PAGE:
This fall marks the 15th anniversary of the U.S. anthrax letter attacks that sickened dozens of people and killed five. At the time, there was no effective treatment for a late stage infection. The attacks accelerated work already underway at the University of Texas at Austin. Brent Iverson, George Georgiou and Jennifer Maynard borrowed a page from Mother Nature's playbook to develop the world's first treatment for late stage inhalation anthrax.
Three scientists at The University of Texas at Austin have been elected as fellows of the American Physical Society for their outstanding contributions and leadership in physics. The new fellows are: physicists Greg Fiete and Karol Lang, both in the College of Natural Sciences; and electrical engineer Emanuel Tutuc, in the Cockrell School of Engineering.
We're exactly half a year away from the College's biggest undergraduate research showcase event. On April 12, 2017, bright student scientists from across Natural Sciences will present original research at the 2017 Undergraduate Research Forum. The best and most innovative of these scientific explorations will be recognized with awards sponsored by the university, faculty, alumni and industry.
In parts of the 19 states where the practice is still legal, corporal punishment in schools is used as much as 50 percent more frequently on children who are African American or who have disabilities, a new analysis of 160,000 cases during 2013-2014 has found.
Physicists have hypothesized the existence of fundamental particles called sterile neutrinos for decades and a couple of experiments have even caught possible hints of them. However, according to new results from two major international consortia, the chances that these indications were right and that these particles actually exist are now much slimmer.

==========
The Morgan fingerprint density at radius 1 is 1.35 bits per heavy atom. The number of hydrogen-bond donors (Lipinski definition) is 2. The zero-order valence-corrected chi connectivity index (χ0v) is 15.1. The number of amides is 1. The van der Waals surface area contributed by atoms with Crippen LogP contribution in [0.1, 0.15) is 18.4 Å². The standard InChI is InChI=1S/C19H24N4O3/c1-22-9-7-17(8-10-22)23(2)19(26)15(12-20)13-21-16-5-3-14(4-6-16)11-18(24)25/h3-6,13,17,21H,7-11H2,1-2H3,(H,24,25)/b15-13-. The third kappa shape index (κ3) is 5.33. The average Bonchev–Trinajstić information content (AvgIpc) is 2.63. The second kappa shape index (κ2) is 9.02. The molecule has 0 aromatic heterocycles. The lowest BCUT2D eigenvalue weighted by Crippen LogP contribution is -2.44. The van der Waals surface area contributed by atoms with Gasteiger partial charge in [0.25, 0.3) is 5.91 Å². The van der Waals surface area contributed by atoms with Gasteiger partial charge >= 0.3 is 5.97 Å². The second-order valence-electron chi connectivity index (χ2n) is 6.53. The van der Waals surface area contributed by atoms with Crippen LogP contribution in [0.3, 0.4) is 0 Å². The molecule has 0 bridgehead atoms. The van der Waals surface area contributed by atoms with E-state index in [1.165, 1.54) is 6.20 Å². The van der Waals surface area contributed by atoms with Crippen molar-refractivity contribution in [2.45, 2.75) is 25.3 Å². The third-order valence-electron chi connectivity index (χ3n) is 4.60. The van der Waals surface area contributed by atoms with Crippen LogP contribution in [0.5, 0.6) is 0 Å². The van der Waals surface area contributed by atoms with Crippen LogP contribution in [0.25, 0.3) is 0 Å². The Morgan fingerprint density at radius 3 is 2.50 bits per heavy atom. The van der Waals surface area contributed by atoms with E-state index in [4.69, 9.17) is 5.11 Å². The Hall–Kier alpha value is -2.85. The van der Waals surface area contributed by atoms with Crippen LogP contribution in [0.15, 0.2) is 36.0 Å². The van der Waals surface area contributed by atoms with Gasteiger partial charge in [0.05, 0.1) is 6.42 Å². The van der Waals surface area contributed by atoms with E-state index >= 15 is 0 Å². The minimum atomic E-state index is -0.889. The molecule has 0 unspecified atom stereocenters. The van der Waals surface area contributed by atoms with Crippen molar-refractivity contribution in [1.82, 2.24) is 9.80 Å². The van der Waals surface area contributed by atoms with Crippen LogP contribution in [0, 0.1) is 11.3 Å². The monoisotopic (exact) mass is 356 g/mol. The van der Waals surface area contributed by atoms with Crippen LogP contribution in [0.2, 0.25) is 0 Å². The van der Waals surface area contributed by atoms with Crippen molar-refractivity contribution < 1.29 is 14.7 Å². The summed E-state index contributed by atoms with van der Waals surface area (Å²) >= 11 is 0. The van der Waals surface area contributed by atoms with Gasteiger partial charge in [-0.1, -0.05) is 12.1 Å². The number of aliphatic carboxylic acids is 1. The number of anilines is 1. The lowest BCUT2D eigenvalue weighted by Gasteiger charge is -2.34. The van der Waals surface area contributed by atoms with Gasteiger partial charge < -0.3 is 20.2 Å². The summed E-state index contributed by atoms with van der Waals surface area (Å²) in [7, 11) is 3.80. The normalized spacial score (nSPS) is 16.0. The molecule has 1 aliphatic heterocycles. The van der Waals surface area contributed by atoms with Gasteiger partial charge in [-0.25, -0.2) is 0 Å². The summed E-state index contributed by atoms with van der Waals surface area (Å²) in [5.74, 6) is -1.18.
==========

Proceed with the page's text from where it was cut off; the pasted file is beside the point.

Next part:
Arley Muth, a first-year Ph.D. student in the Department of Marine Science, was one of 52 graduate students nationwide who were recently awarded a Science to Achieve Results (STAR) Graduate Fellowship from the US Environmental Protection Agency (EPA).
A new hunting ground for medically important compounds may be the genome of a stressed-out, poisonous evergreen shrub. Rhazya stricta is a relative of a plant currently mined for chemotherapies and holds promise for future cancer therapies, according to scientists at The University of Texas at Austin, King Abdulaziz University (KAU) in Saudi Arabia and two institutions in Canada, University of Ottawa and Université de Montréal.
A $2 million recruitment grant from the Cancer Prevention and Research Institute of Texas (CPRIT) has paved the way for The University of Texas at Austin to welcome a scientist experienced in cutting-edge molecular biology technologies that are used to study disease and DNA repair.